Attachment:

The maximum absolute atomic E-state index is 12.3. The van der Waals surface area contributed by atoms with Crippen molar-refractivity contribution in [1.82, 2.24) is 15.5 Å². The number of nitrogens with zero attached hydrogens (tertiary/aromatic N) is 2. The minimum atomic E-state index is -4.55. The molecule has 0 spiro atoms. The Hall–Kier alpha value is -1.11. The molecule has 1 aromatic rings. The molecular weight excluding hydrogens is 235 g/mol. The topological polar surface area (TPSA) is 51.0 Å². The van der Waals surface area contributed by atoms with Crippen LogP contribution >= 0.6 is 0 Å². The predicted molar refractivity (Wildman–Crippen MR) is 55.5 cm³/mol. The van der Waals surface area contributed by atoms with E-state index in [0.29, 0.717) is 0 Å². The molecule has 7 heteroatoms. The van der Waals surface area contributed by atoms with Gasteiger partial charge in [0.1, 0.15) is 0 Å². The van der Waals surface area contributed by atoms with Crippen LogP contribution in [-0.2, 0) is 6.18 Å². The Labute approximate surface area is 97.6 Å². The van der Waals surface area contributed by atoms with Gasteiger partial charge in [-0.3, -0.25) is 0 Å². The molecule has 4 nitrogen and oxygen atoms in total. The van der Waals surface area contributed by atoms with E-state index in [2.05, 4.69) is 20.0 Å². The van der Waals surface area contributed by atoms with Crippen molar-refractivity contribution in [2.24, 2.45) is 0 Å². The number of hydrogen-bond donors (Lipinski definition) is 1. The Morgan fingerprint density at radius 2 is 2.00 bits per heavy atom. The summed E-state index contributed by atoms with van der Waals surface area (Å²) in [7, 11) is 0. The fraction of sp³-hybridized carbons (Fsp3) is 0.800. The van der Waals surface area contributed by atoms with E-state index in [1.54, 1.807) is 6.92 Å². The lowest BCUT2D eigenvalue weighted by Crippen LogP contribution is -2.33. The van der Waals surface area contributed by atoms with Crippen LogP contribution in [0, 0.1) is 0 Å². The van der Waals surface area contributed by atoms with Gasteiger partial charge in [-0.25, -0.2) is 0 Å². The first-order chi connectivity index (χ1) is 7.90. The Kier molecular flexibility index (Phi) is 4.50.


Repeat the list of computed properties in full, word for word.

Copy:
The maximum absolute atomic E-state index is 12.3. The van der Waals surface area contributed by atoms with Crippen molar-refractivity contribution in [1.82, 2.24) is 15.5 Å². The number of nitrogens with zero attached hydrogens (tertiary/aromatic N) is 2. The minimum atomic E-state index is -4.55. The molecule has 0 spiro atoms. The Hall–Kier alpha value is -1.11. The molecule has 1 aromatic rings. The molecular weight excluding hydrogens is 235 g/mol. The topological polar surface area (TPSA) is 51.0 Å². The van der Waals surface area contributed by atoms with Crippen LogP contribution >= 0.6 is 0 Å². The predicted molar refractivity (Wildman–Crippen MR) is 55.5 cm³/mol. The van der Waals surface area contributed by atoms with E-state index in [0.29, 0.717) is 0 Å². The molecule has 7 heteroatoms. The van der Waals surface area contributed by atoms with Gasteiger partial charge in [0.1, 0.15) is 0 Å². The van der Waals surface area contributed by atoms with Crippen LogP contribution in [-0.2, 0) is 6.18 Å². The Labute approximate surface area is 97.6 Å². The van der Waals surface area contributed by atoms with Gasteiger partial charge in [-0.3, -0.25) is 0 Å². The molecule has 4 nitrogen and oxygen atoms in total. The van der Waals surface area contributed by atoms with E-state index in [2.05, 4.69) is 20.0 Å². The van der Waals surface area contributed by atoms with Crippen molar-refractivity contribution in [2.24, 2.45) is 0 Å². The number of hydrogen-bond donors (Lipinski definition) is 1. The Morgan fingerprint density at radius 2 is 2.00 bits per heavy atom. The summed E-state index contributed by atoms with van der Waals surface area (Å²) in [7, 11) is 0. The fraction of sp³-hybridized carbons (Fsp3) is 0.800. The van der Waals surface area contributed by atoms with E-state index in [1.54, 1.807) is 6.92 Å². The lowest BCUT2D eigenvalue weighted by Crippen LogP contribution is -2.33. The van der Waals surface area contributed by atoms with Crippen LogP contribution in [0, 0.1) is 0 Å². The van der Waals surface area contributed by atoms with Gasteiger partial charge in [-0.25, -0.2) is 0 Å². The first-order chi connectivity index (χ1) is 7.90. The Kier molecular flexibility index (Phi) is 4.50.